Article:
7.11    Thirdly, one has to consider the role of demand from below.  Workers’ movements played an important role in forcing the state to institute social policies that addressed the issues of both ‘promotional’ and ‘protective’ social security.  This underlines the crucial nature of the social dynamic that contributed to the evolution of a public policy on social security issues.  This is perhaps absent in many developing countries.  But it would be an under-estimation to conclude that many developing countries did not go through the required social dynamics.  National liberation movements often emphasised not only the political emancipation but also the social emancipation of the people.  The achievements of a number of developing countries during the period 1950-80 point to this.

 

7.12    Fourthly, a process of industrialisation and an increasingly urbanised economy and society accompanied the process of evolution of social policy in Europe. The capacity of the State to manage social issues had grown enormously, especially after the experience of managing war- time situations.  However, this is not the case with most of the developing countries.  The process of industrialisation is slow and given the pace of technological change, fewer and fewer people are needed to produce more and more industrial output.  Most of these countries are still rural in character.  This situation, therefore, poses new challenges to the State in these countries in meeting the requirements of providing a broad range of social security.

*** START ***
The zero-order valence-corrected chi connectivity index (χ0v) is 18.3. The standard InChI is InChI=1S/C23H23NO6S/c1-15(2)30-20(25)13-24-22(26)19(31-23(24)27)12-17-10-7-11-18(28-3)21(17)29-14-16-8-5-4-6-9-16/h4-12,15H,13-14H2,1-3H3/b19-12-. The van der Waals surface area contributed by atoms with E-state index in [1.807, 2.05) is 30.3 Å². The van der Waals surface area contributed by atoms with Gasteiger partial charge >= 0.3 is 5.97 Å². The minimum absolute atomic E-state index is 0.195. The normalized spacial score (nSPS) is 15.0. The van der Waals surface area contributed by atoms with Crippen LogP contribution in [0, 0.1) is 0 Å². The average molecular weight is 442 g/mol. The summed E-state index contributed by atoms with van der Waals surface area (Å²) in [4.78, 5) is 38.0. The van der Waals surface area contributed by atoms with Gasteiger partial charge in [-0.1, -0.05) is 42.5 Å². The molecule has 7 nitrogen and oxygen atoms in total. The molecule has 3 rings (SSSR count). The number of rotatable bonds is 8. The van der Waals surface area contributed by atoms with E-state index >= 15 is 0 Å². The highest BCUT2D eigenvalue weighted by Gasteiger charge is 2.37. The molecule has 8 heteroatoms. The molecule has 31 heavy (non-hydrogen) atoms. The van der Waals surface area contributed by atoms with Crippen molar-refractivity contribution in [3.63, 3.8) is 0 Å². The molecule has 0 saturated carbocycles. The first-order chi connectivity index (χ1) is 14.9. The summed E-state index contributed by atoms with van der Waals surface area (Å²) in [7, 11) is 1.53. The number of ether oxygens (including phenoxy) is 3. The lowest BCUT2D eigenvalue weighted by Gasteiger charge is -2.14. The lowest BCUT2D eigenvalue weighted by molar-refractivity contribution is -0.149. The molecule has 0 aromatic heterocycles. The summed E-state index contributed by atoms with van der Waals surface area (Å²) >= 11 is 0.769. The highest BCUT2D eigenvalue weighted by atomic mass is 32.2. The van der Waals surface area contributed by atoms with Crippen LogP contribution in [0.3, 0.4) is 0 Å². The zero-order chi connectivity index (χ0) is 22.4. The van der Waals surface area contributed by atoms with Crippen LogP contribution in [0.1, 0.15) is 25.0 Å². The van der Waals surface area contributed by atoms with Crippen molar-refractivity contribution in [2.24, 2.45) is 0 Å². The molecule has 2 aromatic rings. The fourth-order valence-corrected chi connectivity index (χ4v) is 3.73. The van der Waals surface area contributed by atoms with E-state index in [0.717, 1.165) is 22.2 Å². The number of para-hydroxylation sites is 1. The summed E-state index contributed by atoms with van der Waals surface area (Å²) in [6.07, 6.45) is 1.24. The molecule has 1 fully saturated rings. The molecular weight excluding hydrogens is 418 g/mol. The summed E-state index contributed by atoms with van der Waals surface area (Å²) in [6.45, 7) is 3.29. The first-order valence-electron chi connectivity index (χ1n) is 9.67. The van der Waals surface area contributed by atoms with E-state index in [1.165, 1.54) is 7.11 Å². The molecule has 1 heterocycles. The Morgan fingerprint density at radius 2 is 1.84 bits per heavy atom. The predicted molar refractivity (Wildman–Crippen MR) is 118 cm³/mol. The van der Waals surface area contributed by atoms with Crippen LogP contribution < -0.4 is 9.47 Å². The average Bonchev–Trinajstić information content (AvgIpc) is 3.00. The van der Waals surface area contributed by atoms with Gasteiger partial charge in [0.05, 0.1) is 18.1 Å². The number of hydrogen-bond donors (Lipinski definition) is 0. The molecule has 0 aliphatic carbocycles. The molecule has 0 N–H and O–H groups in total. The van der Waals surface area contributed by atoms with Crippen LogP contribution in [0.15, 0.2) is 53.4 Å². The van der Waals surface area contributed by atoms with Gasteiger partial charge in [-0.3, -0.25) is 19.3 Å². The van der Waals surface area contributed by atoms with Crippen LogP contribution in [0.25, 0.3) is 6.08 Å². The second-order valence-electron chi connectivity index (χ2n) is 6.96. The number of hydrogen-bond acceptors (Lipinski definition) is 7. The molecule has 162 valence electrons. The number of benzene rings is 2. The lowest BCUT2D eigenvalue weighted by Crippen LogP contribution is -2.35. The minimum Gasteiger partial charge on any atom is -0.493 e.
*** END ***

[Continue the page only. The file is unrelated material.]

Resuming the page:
7.13    Despite the vastly different economic structure and stage of development in the developing countries, the expectations of people in these countries are perhaps much higher than among the people in Europe in an era when social security concerns were just beginning to be addressed as a collective issue.  This is because of the increasing integration of countries through the technologies of transport and communication as well as the power of transmission of ideas from one place to another.  The challenge of social security in developing countries is, therefore, also one of meeting the gap between expectations and reality.

The Experience of Developing Countries

China

7.14    The experience of China in providing some social security to those who are outside the formal sector of the economy is of particular relevance to India for  a number of reasons.  First of all, China is a large – in fact larger – country by size and population with a number of provinces.  It has increasingly liberalised its economy, both internally and externally, and has moved away from a comprehensive system of basic social security, including employment and income, for all its population.  This has resulted in an enhanced sense of vulnerability and urgency for providing alternative systems of social security consistent with its market-oriented economic policies.

 

7.15    China’s social security system needs to be understood in terms of: (a) urban social security, and (b) rural social security.  The social security system for urban areas is rather well- developed and institutionalised as compared to the system being implemented in the rural areas.   As in India, social security in China too includes both the promotional schemes, directed to meet problems of deficiency, and protective ones, directed to meet contingencies.  However, again like in India, the former has received far more attention than the latter.